Dancing Happily in the Woods.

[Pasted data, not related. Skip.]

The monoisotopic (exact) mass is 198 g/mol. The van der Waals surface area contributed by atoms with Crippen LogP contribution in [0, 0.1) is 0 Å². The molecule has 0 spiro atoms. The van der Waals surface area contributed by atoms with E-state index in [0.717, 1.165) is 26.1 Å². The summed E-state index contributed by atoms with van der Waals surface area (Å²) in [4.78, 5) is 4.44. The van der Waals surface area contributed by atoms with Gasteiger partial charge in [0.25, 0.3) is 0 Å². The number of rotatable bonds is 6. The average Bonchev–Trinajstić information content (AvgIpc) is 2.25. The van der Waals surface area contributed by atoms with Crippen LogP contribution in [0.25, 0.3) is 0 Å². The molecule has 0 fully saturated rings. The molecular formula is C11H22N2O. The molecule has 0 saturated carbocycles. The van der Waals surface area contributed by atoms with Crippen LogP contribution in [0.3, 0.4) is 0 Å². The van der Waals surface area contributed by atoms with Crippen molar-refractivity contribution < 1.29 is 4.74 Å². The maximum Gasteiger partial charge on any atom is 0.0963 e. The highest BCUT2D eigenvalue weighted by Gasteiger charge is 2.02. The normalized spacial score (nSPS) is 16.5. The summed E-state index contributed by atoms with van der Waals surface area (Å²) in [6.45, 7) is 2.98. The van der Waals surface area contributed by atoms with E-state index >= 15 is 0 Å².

In the poem, “The Wedding Dance in the Open Air” by William Carlos Williams, the author describes a scene where a group of peasants dance outside in the woods and everyone seems to be happy. Neither the bride nor the groom are described specifically, but instead a whole group of people is shown as having fun and being merry while dancing. The author’s choice of words and description transmit a view of happiness while relating in the poem how a group of peasants, who even though are away from civilization, feel joyous and excited while they celebrate a wedding by dancing together as a single group around the tress, while treating each other equally. The author explains through the description of the scene in the poem that people can be happy and have a good time without having to spend great amounts of money. The peasants were enjoying their time “in holyday gear” (line 4), and “a riotously gay rabble of peasants” (line 5) were dancing around. Even though they were in a place away form society, these peasants didn’t need a lot of money or knowledge in order to have a good time. Everyone seemed to know each other and the author describes them as “gear,” which means a “complete assembly,” and as “gay rabble,” which means happy tumultuous crowd” to describe them as a group dancing all together. By describing the peasants as being all together and not singling out the bride or the groom in the poem, the author makes clear that there are not differences between this group of people, not even when they are having fun. The peasants “prance or go openly toward the wood’s” not caring about anything else by dance. By saying that they “go openly toward the woods” describes them as being away from civilization or society, and that is the reason why there are not differences between them. Instead of creating this barrier that society creates between humans, the peasants just enjoy themselves and treat each other as if they are all the same; there is not even discrimination for who is or who is not the ones who should be enjoying the dance. In conclusion the author’s purpose in the poem is to let the reader know how everyone can have fun together as this group of peasants is doing. Society does not play any role in this dance, and everyone has fun together. The place does not matter either, so the author tries to say that there is not excused for treating each other differently or not having fun.